The Red Sox met with Miller’s camp this afternoon, Mastrodonato hears. Miller’s agent, Mark Rodgers of Frontline Athlete Management, told the Boston Globe’s Nick Cafardo that he saved his meeting with the Red Sox for last at this year’s GM Meetings (Twitter link).
Miller is coming off an elite season in which he posted a combined 2.02 with an incredible 103 strikeouts in 62 1/3 innings (14.9 K/9) between the Red Sox and Orioles. He dominated right- and left-handed hitters alike, averaging just 2.5 walks per nine innings with a ground-ball rate of 46.9 percent. That 14.9 K/9 mark is the highest in AL history for a reliever with more than 50 innings, as pointed out yesterday by ESPN’s Jerry Crasnick, who also reported that Miller is drawing interest as a potential closer.
Of course, Miller doesn’t come with a lengthy track record of this type of dominance. He posted excellent ERAs in 2012-13, but in shorter samples (a total of 70 1/3 innings in that time) and while being shielded from facing many right-handed hitters. Miller also battled his command until this season, as he entered the year with a career BB/9 rate of 5.3.
All of this as covered in greater detail in Tim Dierkes’ Free Agent Profile of Miller. Though his track record is a bit spotty, Tim projected that Miller’s historic season would be parlayed into a four-year, $32MM pact.
A rumored deal of Jordan Zimmermann to the Cubs is reportedly not happening, which makes sense to FOX Sports’ Ken Rosenthal since such a trade wouldn’t really be a fit for either the Cubs or the Nationals. The Cubs are likely to address their pitching need by either signing a top free agent arm or trading one of their infield prospects for a controllable younger arm. Dealing for Zimmermann would the Cubs to both give up prospects and spend big, Rosenthal notes, since Chicago would obviously want to sign the righty to a long-term extension.
Here’s some more from around the NL Central…
- The Cardinals are wary of making commitments that will result in future roadblocks to upcoming younger players, Derrick Goold of the St. Louis Post-Dispatch reports. GM John Mozeliak notes that the team feels it could be “exposed” at first base or the corner outfield if it does not get the performances it hopes for, and is interested in left-handed relief help and a utility infielder.
- In fact, the Cardinals met with representatives for Andrew Miller on Tuesday, Goold tweets. The meeting was characterized as exploratory in nature, though the fit is obvious.
- Both the Cardinals and Reds had interest in Michael Cuddyer before he signed with the Mets, Goold reports in a separate piece.
- Though the Reds are interested in Nori Aoki and Michael Morse, that is not an exclusive list, GM Walt Jocketty tells C. Trent Rosecrans of the Cincinnati Enquirer (Twitter link). The club’s top priority is adding offense, and it is considering trade scenarios in addition to looking at the free agent market.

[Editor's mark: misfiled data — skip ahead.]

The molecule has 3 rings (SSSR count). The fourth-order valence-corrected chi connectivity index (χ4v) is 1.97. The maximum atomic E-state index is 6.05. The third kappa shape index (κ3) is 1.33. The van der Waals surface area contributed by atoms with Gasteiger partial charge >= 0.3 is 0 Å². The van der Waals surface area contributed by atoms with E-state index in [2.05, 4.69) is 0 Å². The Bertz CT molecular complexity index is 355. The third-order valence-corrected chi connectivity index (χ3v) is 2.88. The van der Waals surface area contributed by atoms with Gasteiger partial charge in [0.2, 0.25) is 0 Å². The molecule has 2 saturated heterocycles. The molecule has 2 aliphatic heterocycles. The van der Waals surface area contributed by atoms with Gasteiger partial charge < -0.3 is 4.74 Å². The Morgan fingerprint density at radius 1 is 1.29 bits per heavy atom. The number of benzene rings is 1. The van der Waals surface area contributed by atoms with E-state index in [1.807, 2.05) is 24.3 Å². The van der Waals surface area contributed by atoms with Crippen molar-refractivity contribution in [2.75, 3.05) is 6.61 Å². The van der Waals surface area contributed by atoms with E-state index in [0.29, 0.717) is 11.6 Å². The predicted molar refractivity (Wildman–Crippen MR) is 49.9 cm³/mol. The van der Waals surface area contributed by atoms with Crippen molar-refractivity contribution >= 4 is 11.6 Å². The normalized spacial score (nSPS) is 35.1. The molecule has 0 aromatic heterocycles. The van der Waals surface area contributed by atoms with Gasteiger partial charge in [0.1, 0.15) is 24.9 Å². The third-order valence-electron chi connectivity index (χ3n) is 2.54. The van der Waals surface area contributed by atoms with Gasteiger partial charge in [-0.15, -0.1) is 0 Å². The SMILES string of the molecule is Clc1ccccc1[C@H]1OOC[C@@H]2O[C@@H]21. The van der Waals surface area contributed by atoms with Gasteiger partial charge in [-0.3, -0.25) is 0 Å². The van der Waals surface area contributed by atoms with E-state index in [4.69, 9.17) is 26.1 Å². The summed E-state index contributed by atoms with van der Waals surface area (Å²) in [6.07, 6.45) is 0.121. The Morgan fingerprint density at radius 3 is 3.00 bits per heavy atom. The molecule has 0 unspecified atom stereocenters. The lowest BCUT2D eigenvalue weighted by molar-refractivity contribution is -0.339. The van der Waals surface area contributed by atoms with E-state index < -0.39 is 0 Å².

Talk about the market’s top free agent, Max Scherzer, has been scarce to this point, but agent Scott Boras tells Jon Heyman of CBS Sports that he’s not worried about the quiet air surrounding his client. “Premium free agents are rarely talked about at the GM meetings,” Boras said. “This is an owners’ decision. Every GM wants him. There’s always a place for him on every team. The issue is not whether the player is wanted. The issue is whether the owner will make the commitment to try to win the World Series.” Heyman’s piece contains many examples of the litany of stats Boras will use when pitching Scherzer to owners around the league. The Tigers are said to love Scherzer, but indications at this time are that they’re out on Scherzer. That, of course, could change as the offseason progresses, though one Tigers source told Heyman that Boras’ counteroffer to the team’s six-year, $144MM extension offer was “way, way” north of that sizable $144MM sum.
A few more notes on some free agents…
- While many top free agents take their time to see how the market plays out, a source tells MassLive.com’s Jason Mastrodonato that Jon Lester is willing to sign as soon as the right offer presents itself, “whether it is tomorrow or April 1.” While the Red Sox are known to have a preference to shy away from commitments of four-plus years to pitchers in their 30s (following their five-year deal for John Lackey), GM Ben Cherington implied that the team might be willing to make an exception for Lester, noting that it’s never been a hard policy.
- Andrew Miller‘s agent, Mark Rodgers, tells ESPN’s Jerry Crasnick that he plans to be “methodical” in discussions with teams and doesn’t envision signing a contract in the near future. Miller is open to pitching in a setup capacity for a contending team with an entrenched closer, but he’s also generating interest from teams in need of a closer.
- The Twins prefer to add a right-handed bat to their outfield this offseason, and while Torii Hunter has been listed in connection to Minnesota, Darren Wolfson of 1500 ESPN tweets that Alex Rios is another name to watch.
One of the questions facing all teams in free agency is whether to pay for top talent or delve into the second tier for a bargain. Ben Lindbergh of Grantland lists five instances where the generic option could provide more financial value than the name brand asset. In the case of players like Pablo Sandoval, James Shields, and David Robertson, cheaper options probably won’t outperform them, but they could come close at less than half the guaranteed cost. Here’s more from the realm of free agency.
- Joel Sherman of the New York Post picked destinations for 10 “hot MLB free agents.” Sherman thinks the Mets could be the surprise winners of the Yasmany Tomas sweepstakes, since the move would energize a depressed fan base. In my opinion, his oddest pick is Max Scherzer to the Brewers. Sherman reasons that Milwaukee has been aggressive under owner Mark Attanasio, but I’m not sure they can support a massive investment in a starting pitcher. Meanwhile, the Tigers could grab two trendy free agents with Sandoval to man third base and Andrew Miller to play the role of relief ace.
- For those who aren’t satisfied with MLBTR’s list of MLB free agents, Baseball America’s Matt Eddy has all the minor league free agents for your perusal. As we learned earlier this week via FanGraphs’ Kiley McDaniel, MiLB free agents represent a potentially under-exploited opportunity to buy value. To a stats analyst, not many names jump of the page. One I’ll be tracking, if only because he’s an interesting story, is Jason Lane.